The world’s largest rice market is about to open up for American farmers.
After years of negotiations, China has agreed to open its domestic market for U.S. rice exports for the first time ever, acknowledging its need for foreign shipments to meet the growing demands of its vast middle class.
“This market represents an exceptional opportunity today, with enormous potential for growth in the future,” said U.S. Secretary of Agriculture Sonny Perdue in a statement Thursday announcing the agreement.
China is the world’s largest producer and consumer of rice, but has increasingly turned to imports in recent years to meet domestic demand. With about 5 million tons of rice bought from other nations last year, China was the world’s largest importer.
American farmers have wanted to crack the Chinese market open for years, but a variety of political, cultural, bureaucratic and economic obstacles stood in the way.
The market’s opening could be a boon for many struggling American rice farmers, who have had to face sluggish prices and oversupply for years. American rice farmers produce about 9 million tons a year, and Chinese consumers can eat that much supply in about two weeks, according to USA Rice, a trade group for rice producers.
The Chinese market opening is contingent upon inspection and approval of U.S. facilities by Chinese inspection and quarantine officials. And if all goes well, shipments to China could start later this year or early next year, said Michael Klein, USA Rice’s vice president of marketing, communications and domestic promotion.
A breakthrough came early last year when the U.S. and China agreed on a so-called “phytosanitary protocol,” which spells out the terms of sanitary conditions for American milled rice. Chinese officials are concerned about the possibility of certain pests being introduced by rice imports in China. And American mills and storage facility operators interested in selling there were told to focus particularly on insect trapping and record-keeping requirements.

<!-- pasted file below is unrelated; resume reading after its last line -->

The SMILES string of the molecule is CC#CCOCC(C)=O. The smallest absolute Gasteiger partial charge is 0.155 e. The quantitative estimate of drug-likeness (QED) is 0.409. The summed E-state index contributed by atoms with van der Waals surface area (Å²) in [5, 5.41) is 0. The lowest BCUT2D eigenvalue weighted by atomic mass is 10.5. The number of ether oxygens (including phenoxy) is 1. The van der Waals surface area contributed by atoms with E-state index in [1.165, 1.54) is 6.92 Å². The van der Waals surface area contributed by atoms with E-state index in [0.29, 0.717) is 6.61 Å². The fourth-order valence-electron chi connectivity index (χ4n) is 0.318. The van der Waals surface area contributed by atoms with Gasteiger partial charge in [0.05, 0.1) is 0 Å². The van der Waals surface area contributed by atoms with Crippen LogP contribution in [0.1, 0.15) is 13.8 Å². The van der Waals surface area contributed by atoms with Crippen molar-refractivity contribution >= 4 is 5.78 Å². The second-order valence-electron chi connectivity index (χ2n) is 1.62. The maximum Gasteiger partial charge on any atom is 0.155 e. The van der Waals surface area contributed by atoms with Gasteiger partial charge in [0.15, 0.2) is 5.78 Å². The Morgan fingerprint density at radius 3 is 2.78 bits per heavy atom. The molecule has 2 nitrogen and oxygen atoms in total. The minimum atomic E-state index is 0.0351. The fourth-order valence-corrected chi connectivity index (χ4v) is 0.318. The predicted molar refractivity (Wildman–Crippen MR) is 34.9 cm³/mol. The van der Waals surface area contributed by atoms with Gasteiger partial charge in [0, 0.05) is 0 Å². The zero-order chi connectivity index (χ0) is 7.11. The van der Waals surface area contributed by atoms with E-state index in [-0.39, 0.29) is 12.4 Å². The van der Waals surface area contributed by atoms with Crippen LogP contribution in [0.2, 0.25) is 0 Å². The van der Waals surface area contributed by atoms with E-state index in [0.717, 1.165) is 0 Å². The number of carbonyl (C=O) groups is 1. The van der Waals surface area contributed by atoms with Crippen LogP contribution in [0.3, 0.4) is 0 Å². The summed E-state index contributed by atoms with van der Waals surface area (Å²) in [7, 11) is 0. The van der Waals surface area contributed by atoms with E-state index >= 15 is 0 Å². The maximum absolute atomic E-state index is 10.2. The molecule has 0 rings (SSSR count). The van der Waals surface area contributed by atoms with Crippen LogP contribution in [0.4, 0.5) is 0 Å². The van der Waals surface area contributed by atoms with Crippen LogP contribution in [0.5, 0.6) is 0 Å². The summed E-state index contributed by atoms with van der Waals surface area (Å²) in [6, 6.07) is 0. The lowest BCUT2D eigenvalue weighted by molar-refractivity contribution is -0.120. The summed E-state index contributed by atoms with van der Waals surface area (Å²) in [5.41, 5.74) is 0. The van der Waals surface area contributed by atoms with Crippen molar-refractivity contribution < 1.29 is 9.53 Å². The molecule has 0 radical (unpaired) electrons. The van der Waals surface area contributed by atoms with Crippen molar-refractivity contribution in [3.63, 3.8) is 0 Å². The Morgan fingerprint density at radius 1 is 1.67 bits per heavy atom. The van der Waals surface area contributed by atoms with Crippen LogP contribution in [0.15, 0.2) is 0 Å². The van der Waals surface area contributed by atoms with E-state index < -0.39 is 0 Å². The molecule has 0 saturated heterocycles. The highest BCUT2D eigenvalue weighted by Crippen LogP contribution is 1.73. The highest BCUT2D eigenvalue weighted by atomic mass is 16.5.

“It’s the most complex phytosanitary agreement that the the U.S. rice industry has ever entered into,” Klein said. “But the potential size of the market makes it worthwhile.”
While the protocol’s terms were agreed upon, China didn’t sign and formalize it until this week.
“We waited a decade for the protocol to be signed and our members are anxious to meet the demand of China’s consumers for safe, high-quality U.S. rice,” said USA Rice CEO Betsy Ward.
American farmers will face plenty of domestic and foreign competition in China. Vietnam and Thailand are major rice exporters to China and can ship smaller amounts more quickly. With their crops heavily subsidized by their governments, their rice also will likely be sold at cheaper prices.
But American farmers are hoping to sell on quality and higher food safety standards. “Our rice is higher quality. Is that a trade-off Chinese consumers are wiling to make? The rising middle-class in China is very interested in quality. This gives us a leg-up,” Klein said.
President Trump has made reducing the U.S. trade deficit a central issue in his campaign and his presidency, and has been pressing other nations for what he deems to be unfair trade arrangements and subsidies. Meanwhile, American trade officials also have been negotiating with China on a variety of trade issues, including steel production and agricultural product barriers, in hopes of reducing a large trade deficit the U.S. runs against China.
In May, the Trump administration announced American cattle ranchers will be able to sell their beef in China starting later this year. China has refused American imports since the mad cow disease breakout in 2003.
The agreement to lift the ban was accelerated by the U.S. approval to allow fully-cooked Chinese chicken to enter the U.S. Chinese chicken has been banned in the U.S. due to sanitary and health concerns.
Read or Share this story: https://usat.ly/2uQrDmY